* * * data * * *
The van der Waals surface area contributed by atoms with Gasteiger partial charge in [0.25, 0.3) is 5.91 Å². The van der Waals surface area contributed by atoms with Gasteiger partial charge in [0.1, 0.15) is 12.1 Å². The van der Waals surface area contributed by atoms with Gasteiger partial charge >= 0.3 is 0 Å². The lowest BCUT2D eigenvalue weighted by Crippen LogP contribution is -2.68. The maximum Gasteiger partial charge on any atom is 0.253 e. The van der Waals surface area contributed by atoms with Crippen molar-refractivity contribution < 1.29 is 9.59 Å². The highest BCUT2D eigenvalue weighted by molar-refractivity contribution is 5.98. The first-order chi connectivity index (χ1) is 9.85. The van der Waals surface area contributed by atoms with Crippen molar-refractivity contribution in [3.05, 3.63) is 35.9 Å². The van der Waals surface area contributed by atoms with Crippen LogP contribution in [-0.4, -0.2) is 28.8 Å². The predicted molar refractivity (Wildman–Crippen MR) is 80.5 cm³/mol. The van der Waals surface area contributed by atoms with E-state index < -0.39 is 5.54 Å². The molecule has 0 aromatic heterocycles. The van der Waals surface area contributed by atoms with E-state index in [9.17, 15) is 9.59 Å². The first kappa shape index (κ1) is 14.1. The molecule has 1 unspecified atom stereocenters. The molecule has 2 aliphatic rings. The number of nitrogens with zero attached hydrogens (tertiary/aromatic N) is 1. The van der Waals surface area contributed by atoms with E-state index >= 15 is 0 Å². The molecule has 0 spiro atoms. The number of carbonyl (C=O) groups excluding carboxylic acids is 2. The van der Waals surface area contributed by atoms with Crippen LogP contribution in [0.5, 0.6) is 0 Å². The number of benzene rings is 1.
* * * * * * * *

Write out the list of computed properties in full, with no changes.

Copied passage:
The van der Waals surface area contributed by atoms with Gasteiger partial charge in [0.25, 0.3) is 5.91 Å². The van der Waals surface area contributed by atoms with Gasteiger partial charge in [0.1, 0.15) is 12.1 Å². The van der Waals surface area contributed by atoms with Gasteiger partial charge >= 0.3 is 0 Å². The lowest BCUT2D eigenvalue weighted by Crippen LogP contribution is -2.68. The maximum Gasteiger partial charge on any atom is 0.253 e. The van der Waals surface area contributed by atoms with Crippen molar-refractivity contribution < 1.29 is 9.59 Å². The highest BCUT2D eigenvalue weighted by molar-refractivity contribution is 5.98. The first-order chi connectivity index (χ1) is 9.85. The van der Waals surface area contributed by atoms with Crippen molar-refractivity contribution in [3.05, 3.63) is 35.9 Å². The van der Waals surface area contributed by atoms with Crippen LogP contribution in [-0.4, -0.2) is 28.8 Å². The predicted molar refractivity (Wildman–Crippen MR) is 80.5 cm³/mol. The van der Waals surface area contributed by atoms with E-state index < -0.39 is 5.54 Å². The molecule has 0 aromatic heterocycles. The van der Waals surface area contributed by atoms with E-state index in [9.17, 15) is 9.59 Å². The first kappa shape index (κ1) is 14.1. The molecule has 1 unspecified atom stereocenters. The molecule has 2 aliphatic rings. The number of nitrogens with zero attached hydrogens (tertiary/aromatic N) is 1. The van der Waals surface area contributed by atoms with E-state index >= 15 is 0 Å². The molecule has 0 spiro atoms. The number of carbonyl (C=O) groups excluding carboxylic acids is 2. The van der Waals surface area contributed by atoms with Crippen LogP contribution in [0.5, 0.6) is 0 Å². The number of benzene rings is 1.